Tom Hanks as Fred Rogers? Yep, it works—it works so well you’ll start shaking your head in utter wonderment as Tom Hanks has channeled Fred Rogers—his mannerisms, his quiet demeanor, his uncanny listening abilities, his deep curiosity into people’s lives, and his perceptive insight into a person’s soul. The film is not intended for preschool children, this is not about Daniel Tiger’s Neighborhood, or Lady Aberlin talking about her sad feelings to King Friday XIII— the film is based on a true story of a journalist Tom Junod’s (Matthew Rhys), 1998 Esquire article he penned on heroes, namely—Fred Rogers. Junod had no idea of the degree that Fred Rodgers would profoundly change his life. Not only did Rogers help him to work through his feelings of anger toward his estranged father, but he also gained a lifelong mentor and friend. As a film, we view one hour and 59 minutes of absorbing performances by both Hanks and Rhys as the angry, negative journalist who is taken under the caring, gentle wing of an ordained Presbyterian minister disguised in a red cardigan sweater.
I treasure the film’s opening as Hanks appears on the Mr. Rogers neighborhood set, and the minute he swings open that iconic front door—then changes into his cozy red cardigan and blue tennis shoes while singing the archetypal ‘Beautiful Day’ song, an immense, warm feeling washes over you—like a comfy fuzzy blanket. From the get-go, we are in the hands of a kind, compassionate man who cares not only for the well-being of children, he cares for all ages. He lived his life in continual care of the emotional welfare of others. Tom Junod is a lucky man indeed, as unbeknownst to him, he hit the jackpot when he met Fred Rogers.
Glaring in the opening scene are the colors red, white and blue—the red sweater, the blue shoes, and white shirt, the American symbolism hits immediately, this person is our American hero, who not only taught our children, he taught the world to be kind, caring and loving people. The creative scriptwriters, Micah Fitzerman-Blue & Noah Harpster, and director Marielle Heller’s present the story in a clever way—using the props and format of the Mr. Rogers Neighborhood. The episode we view is centered on a writer with an anger problem, with “Picture Picture” showing us the story of Roger’s friend Tom Junod’s troubles. Calmly, Hanks states, “Forgiveness releases feelings of anger.”
The film progresses from Junod’s initial Mr. Roger’s Neighborhood introduction through their meeting and interview. At its core, the story is a synthesis of Fred Roger’s as a human being, his values, his belief system and his commitment to humanity to love one another for who they are, not who they may become. His interception with Tom Junod serves as a springboard into the inner workings of Fred Rogers, while it’s true he sought to help others, he also didn’t like the spotlight turned toward himself. It’s incredible how we view Roger’s manipulation in turning the tables on the interviewer. Myself I’ve conducted hundreds of interviews throughout my fourteen-year film career, and I can tell you, the majority of the people are open to talking about themselves. Fred Rogers turned the interview toward Junod, as I believe not only did he not want to talk about himself as a hero, he sensed from Junod’s hard-line journalism pieces and contemptuous reputation that he had issues that needed to be dealt. In placing the writer on his back foot, Rhys becomes somewhat unglued. Here’s where his performance becomes magnificent during the tender scenes with his wife, played beautifully by Susan Kelechi Watson. She teases him in the beginning, although she’s earnestly pleading saying, “Please don’t ruin my childhood,” as she’s skeptical due to her husband’s past articles that have ruined careers.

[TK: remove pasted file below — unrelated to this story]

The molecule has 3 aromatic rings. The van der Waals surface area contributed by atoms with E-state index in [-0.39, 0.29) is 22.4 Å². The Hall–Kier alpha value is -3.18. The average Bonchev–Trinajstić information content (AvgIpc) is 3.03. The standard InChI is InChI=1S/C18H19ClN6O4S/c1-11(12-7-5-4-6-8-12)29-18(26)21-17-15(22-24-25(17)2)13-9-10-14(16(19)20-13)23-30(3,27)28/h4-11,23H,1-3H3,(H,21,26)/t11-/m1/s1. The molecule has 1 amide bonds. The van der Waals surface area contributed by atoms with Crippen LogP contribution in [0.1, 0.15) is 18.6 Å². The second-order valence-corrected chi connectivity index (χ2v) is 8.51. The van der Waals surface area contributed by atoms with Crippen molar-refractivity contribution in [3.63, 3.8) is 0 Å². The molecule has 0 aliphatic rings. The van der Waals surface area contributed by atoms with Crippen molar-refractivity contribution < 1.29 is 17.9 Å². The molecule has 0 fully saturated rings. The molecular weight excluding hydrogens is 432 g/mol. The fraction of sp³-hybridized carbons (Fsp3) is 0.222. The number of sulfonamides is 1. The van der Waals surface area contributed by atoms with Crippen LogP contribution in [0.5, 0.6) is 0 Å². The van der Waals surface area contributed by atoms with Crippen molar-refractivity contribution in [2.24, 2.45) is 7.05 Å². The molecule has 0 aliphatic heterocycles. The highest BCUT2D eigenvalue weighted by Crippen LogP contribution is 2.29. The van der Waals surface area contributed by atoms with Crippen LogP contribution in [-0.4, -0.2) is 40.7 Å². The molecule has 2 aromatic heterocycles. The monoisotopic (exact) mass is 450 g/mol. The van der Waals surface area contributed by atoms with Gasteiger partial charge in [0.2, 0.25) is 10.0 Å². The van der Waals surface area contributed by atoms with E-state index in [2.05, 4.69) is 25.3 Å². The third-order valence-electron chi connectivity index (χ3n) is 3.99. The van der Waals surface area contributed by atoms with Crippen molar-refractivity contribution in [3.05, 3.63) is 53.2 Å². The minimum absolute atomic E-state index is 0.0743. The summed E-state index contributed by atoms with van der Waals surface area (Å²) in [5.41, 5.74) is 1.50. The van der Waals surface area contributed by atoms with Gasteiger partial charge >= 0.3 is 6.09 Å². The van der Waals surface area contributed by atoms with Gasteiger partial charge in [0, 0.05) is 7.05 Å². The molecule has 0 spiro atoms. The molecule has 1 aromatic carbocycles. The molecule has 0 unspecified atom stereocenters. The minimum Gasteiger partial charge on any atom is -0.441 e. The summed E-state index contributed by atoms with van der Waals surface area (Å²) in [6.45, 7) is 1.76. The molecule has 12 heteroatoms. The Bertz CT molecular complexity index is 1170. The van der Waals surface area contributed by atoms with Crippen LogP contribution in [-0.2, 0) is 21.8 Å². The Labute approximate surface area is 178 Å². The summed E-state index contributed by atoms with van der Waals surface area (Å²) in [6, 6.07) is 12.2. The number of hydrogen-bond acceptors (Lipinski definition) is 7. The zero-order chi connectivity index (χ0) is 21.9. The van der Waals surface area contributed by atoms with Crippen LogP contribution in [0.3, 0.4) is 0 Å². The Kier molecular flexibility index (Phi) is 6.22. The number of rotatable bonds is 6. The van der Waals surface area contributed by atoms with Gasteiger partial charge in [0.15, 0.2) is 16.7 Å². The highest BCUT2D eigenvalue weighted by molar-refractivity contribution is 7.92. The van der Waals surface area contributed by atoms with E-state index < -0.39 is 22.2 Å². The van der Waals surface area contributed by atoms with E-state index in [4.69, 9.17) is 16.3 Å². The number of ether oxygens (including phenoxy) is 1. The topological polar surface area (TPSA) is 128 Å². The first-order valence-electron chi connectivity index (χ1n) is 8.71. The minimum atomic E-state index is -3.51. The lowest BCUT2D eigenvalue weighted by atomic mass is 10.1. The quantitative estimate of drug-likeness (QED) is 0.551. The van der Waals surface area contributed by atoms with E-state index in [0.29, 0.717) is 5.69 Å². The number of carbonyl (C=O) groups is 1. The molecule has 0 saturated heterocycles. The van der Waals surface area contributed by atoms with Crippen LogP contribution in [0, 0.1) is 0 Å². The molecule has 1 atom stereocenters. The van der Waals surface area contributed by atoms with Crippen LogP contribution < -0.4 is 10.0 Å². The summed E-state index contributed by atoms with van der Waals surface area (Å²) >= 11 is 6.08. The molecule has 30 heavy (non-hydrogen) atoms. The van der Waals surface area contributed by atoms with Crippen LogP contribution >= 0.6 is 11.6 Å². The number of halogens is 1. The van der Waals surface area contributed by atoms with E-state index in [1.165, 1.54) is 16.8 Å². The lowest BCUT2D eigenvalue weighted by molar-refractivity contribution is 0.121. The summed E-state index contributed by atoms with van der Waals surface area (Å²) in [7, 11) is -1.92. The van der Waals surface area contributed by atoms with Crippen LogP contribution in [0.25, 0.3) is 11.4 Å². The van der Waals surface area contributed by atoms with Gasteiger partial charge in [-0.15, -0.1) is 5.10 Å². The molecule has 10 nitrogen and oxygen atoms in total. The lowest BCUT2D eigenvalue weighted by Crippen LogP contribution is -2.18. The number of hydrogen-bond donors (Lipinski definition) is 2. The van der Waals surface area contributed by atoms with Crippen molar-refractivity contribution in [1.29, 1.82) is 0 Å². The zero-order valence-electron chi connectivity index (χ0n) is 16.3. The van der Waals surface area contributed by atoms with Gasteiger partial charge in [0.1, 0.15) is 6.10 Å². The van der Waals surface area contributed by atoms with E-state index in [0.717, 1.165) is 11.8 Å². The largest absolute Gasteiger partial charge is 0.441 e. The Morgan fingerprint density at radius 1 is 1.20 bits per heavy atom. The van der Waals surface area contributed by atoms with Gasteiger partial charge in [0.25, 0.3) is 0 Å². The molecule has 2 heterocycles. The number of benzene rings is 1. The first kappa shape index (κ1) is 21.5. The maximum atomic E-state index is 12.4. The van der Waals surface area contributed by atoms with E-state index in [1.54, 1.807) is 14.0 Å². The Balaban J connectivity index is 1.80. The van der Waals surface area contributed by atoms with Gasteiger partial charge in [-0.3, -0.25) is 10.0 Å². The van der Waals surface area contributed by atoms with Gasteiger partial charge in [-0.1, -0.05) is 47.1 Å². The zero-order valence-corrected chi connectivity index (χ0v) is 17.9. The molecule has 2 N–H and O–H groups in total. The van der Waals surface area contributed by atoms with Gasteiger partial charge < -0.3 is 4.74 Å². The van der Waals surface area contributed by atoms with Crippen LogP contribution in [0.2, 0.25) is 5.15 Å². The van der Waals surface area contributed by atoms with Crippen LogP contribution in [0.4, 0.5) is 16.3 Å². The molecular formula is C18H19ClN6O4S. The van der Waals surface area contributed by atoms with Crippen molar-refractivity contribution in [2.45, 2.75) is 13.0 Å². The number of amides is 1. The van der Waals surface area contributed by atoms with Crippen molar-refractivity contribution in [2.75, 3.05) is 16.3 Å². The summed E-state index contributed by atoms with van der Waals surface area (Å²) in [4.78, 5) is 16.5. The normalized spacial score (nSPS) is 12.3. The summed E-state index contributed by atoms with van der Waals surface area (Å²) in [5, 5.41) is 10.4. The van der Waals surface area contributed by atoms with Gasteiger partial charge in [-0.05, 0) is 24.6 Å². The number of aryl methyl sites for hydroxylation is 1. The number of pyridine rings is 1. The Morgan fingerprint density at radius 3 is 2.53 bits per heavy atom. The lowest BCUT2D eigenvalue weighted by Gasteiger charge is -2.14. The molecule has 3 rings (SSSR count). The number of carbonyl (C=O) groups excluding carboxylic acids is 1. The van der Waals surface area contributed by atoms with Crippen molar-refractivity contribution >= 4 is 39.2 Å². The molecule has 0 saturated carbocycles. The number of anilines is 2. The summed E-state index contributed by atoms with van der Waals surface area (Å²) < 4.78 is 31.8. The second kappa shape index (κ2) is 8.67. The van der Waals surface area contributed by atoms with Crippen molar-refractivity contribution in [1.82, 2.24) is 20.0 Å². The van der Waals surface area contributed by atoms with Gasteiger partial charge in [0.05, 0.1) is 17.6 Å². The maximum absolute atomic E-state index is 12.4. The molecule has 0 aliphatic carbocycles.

A scene that may bring tears occurs in a subway when a crowd of riders sings the “Beautiful Day” song to Fred Rogers. Look for his real wife Joanne Rogers as an extra in the restaurant scene and former “Mr. Roger’s Neighborhood” staff. I have such praise for director Marielle Heller as she’s incorporated the heart of Fred Rogers while providing us with an empathic behind the scene glimpse of the man as a human being. His struggles were enormous, over-coming bullying, obesity, and loneliness at a young age, not to mention the tremendous burden he placed upon himself to teach the world compassion through children.
Tom Hanks and Matthew Rhys should be nominated for Academy Awards for their outstanding performances, and the intuitive director Marielle Heller should also be nominated. Look for them at awards time. My suggestion is to allow yourself the pleasure to see what you may have overlooked while you were either raising your families, or viewing yourself as a child—as you’ll be enlightened and proud of an American hero we can claim as our own.
*lloyd Vogel is the fictional name of journalist Tom Junod.
**Writers disclosure: I have a degree in Early Childhood Education, and studied many of the same Child Psychology courses as Fred Rogers. He’s my hero, and now through this film, the world will know him as well. During my elementary school teaching years, at ‘Parent Orientation’ I would tell my parents in a serious tone, “Your child’s social and emotional development is just as important to me as their academic development,” in my twenty plus years of teaching gifted children, a few parents were surprised by this declaration. To this day, I strongly believe this more than ever given today’s social climate.
The Bottom-line: The film is perfect for all ages, just leave the youngsters at home, as it’s the adults’ turn to learn from Mr. Rogers.